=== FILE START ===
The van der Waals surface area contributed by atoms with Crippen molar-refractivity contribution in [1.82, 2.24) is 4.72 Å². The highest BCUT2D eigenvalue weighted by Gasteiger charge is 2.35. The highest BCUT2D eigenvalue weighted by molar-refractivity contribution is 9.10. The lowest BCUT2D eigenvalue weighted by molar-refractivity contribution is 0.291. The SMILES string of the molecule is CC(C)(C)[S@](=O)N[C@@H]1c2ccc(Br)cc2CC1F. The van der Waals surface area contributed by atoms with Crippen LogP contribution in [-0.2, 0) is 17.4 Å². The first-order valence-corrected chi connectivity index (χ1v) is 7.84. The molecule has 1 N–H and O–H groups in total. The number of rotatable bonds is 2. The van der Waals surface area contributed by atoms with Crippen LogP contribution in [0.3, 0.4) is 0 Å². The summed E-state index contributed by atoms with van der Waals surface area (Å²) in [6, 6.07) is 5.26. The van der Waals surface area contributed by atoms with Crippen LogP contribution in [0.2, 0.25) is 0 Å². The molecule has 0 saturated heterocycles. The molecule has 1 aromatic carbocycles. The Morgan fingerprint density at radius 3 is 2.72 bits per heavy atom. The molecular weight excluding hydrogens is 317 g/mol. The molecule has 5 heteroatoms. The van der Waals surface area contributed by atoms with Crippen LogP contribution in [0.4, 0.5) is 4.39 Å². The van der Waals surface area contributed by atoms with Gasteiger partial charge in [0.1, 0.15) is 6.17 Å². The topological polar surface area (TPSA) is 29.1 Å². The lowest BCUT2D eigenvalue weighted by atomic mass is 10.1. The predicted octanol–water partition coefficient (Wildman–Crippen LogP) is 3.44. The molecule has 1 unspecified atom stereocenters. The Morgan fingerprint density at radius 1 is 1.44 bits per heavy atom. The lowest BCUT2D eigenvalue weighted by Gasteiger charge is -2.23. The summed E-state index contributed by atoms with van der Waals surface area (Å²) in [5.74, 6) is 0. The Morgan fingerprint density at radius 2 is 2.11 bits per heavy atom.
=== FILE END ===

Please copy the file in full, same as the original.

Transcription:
The van der Waals surface area contributed by atoms with Crippen molar-refractivity contribution in [1.82, 2.24) is 4.72 Å². The highest BCUT2D eigenvalue weighted by Gasteiger charge is 2.35. The highest BCUT2D eigenvalue weighted by molar-refractivity contribution is 9.10. The lowest BCUT2D eigenvalue weighted by molar-refractivity contribution is 0.291. The SMILES string of the molecule is CC(C)(C)[S@](=O)N[C@@H]1c2ccc(Br)cc2CC1F. The van der Waals surface area contributed by atoms with Crippen LogP contribution in [-0.2, 0) is 17.4 Å². The first-order valence-corrected chi connectivity index (χ1v) is 7.84. The molecule has 1 N–H and O–H groups in total. The number of rotatable bonds is 2. The van der Waals surface area contributed by atoms with Crippen LogP contribution in [0.3, 0.4) is 0 Å². The summed E-state index contributed by atoms with van der Waals surface area (Å²) in [6, 6.07) is 5.26. The van der Waals surface area contributed by atoms with Crippen LogP contribution in [0.2, 0.25) is 0 Å². The molecule has 0 saturated heterocycles. The molecule has 1 aromatic carbocycles. The Morgan fingerprint density at radius 3 is 2.72 bits per heavy atom. The molecular weight excluding hydrogens is 317 g/mol. The molecule has 5 heteroatoms. The van der Waals surface area contributed by atoms with Crippen LogP contribution in [0.4, 0.5) is 4.39 Å². The van der Waals surface area contributed by atoms with Gasteiger partial charge in [0.1, 0.15) is 6.17 Å². The topological polar surface area (TPSA) is 29.1 Å². The lowest BCUT2D eigenvalue weighted by atomic mass is 10.1. The predicted octanol–water partition coefficient (Wildman–Crippen LogP) is 3.44. The molecule has 1 unspecified atom stereocenters. The Morgan fingerprint density at radius 1 is 1.44 bits per heavy atom. The lowest BCUT2D eigenvalue weighted by Gasteiger charge is -2.23. The summed E-state index contributed by atoms with van der Waals surface area (Å²) in [5.74, 6) is 0. The Morgan fingerprint density at radius 2 is 2.11 bits per heavy atom.